Headaches are the most complained about pain in the country. In many instances they are preventable and in most cases they are treatable. As a general rule a headache is caused by joint or muscular tension or dysfunction. Often bad posture or emotional stress can be to blame.

Getting headaches way too frequently?

If you have a joint or muscular dysfunction in the neck that is left untreated, chances are you will get headache after headache after headache. If you can feel pain or tension in your neck, pressure around your forehead, tightening at the back of your head, sore temples or jaw, dizziness or pain on the same side of your head as the neck pain, it’s likely you have what is termed a cervical headache.  If you don’t have these symptoms, your headache may be as a result of other causes and you should consult your relevant medical practitioner to rule out things like migraine, allergies or eye strain. Cervical headaches are most common in people aged between 20 and 60.

What’s the technical explanation?

If you have joint or muscular dysfunction in the neck area, the body often tries to cope by referring the pain to the head. This is because the nerves that are being strained or injured in your neck connect to various areas in your head. Pain may be experienced as a dull ache at the back of the head, behind the eyes or around the temple region. In extreme conditions, pins and needles may be felt in surrounding areas (upper back, shoulders and arms).  Symptoms will often increase as aggravating movements are repeated for example, continuing to sit at a computer with poor posture and ergonomic set up.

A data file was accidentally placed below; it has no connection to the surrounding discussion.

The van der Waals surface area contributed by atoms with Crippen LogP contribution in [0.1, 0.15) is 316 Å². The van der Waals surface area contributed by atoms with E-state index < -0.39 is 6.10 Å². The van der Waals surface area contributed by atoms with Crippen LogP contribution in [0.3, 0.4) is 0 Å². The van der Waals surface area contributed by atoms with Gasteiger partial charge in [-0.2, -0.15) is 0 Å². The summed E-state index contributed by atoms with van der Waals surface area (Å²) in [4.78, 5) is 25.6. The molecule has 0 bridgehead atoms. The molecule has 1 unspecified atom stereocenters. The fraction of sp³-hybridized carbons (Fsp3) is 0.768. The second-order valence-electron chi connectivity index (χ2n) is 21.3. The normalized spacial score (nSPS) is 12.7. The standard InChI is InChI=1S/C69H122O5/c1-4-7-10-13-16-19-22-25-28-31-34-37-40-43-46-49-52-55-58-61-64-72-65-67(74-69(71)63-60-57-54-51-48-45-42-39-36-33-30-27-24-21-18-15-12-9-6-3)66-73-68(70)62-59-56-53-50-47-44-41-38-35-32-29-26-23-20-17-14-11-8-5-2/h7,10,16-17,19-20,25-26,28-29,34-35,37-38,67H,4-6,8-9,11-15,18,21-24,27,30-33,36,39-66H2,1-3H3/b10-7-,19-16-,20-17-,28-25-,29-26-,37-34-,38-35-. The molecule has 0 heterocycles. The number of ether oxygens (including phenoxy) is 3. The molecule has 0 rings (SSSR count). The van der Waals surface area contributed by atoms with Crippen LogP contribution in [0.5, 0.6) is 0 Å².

How do I prevent a cervical headache?

The best way to treat and prevent a cervical headache is to pay a visit to your physiotherapist. Your physio will diagnose your exact condition and develop an individual treatment plan based on your personal situation.  This program will often include postural assessment and alignment, joint mobilisation and manipulation, exercises, electrotherapy, heat treatment, remedial massage, dry needling (acupuncture) and ergonomic correction. A holistic program covering the treatment areas and methods above will aid in relieving symptoms and releasing tension.  Most importantly, it won’t just be a quick fix – it will help prevent the headaches from becoming a chronic regular occurrence.

You can also consider some relaxation techniques if you feel your headaches are resulting from emotional strain and tensions. Consider what causes the emotion and how you can avoid it or change the way your body responds to it. You should also make note of your posture. How are you sitting when you’re at work, driving, reading, studying or using a computer? Perhaps you can also think about your bed and whether your mattress is supportive and if you have the correct pillows. If you find it hard to get comfortable when going to bed this might be a good indication that something needs to change. Consult your physiotherapist about what you should do to correct your bedding, posture or tension-based responses.